A typical Maximal Ratio Combining (MRC) rake receiver includes a plurality of fingers, each of which correlates to a different delay of an input signal. The correlator outputs from each finger are then typically weighted by a vector of complex weighting coefficients, and combined to form a decision variable. In typical MRC rake receivers, the values of the coefficients in the weighting vector are chosen without regard to the statistical correlation properties of the noise impairment in the received signal, for instance by setting each weighting coefficient as the complex conjugate of the channel impulse response. As a result, typical MRC rake receivers perform optimally when the noise corruption to the input signal is limited to Independent Additive Noise (IAN), such as Additive White Gaussian Noise (AWGN), which is independent of the signal transmitted to the mobile device from a base station. In typical mobile communication systems, however, multiple spread spectrum signals are transmitted at a single bandwidth, resulting in dependant noise, such as MultiUser Interference (MUI). Because typical MRC rake receivers are optimized to compensate for IAN, they are often suboptimal when dependent noise is present.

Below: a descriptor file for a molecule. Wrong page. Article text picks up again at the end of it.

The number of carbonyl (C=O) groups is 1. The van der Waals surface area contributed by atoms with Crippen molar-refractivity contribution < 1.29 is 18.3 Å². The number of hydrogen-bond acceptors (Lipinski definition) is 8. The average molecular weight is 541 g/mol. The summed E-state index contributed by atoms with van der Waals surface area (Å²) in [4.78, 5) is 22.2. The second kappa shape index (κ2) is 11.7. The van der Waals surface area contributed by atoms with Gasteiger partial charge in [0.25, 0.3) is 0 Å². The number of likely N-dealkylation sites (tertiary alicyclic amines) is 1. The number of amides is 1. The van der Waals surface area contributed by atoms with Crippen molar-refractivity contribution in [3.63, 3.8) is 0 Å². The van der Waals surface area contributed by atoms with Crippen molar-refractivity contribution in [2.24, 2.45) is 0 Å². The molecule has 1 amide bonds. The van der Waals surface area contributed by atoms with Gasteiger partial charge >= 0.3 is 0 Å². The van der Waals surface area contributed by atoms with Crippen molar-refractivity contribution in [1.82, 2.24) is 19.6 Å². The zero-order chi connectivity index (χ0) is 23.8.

The use of a Generalized Matched Filter (GMF) to compensate for dependant noise in a spread spectrum signal is known. For instance, a generic description of a GMF is found in Kay, “Fundamentals of statistical signal processing—detection theory,” Prentice Hall, 1998. In addition, the use of a GMF in a CDMA receiver is disclosed in G. Bottomly et al, “A generalized Rake receiver for interference suppression,” IEEE Journal on selected areas in communications, Vol. 18, No. 8, August 2000. Known Generalized Matched Filters, however, require an excessive amount of processing, and are therefore not typically implemented in mobile communication devices.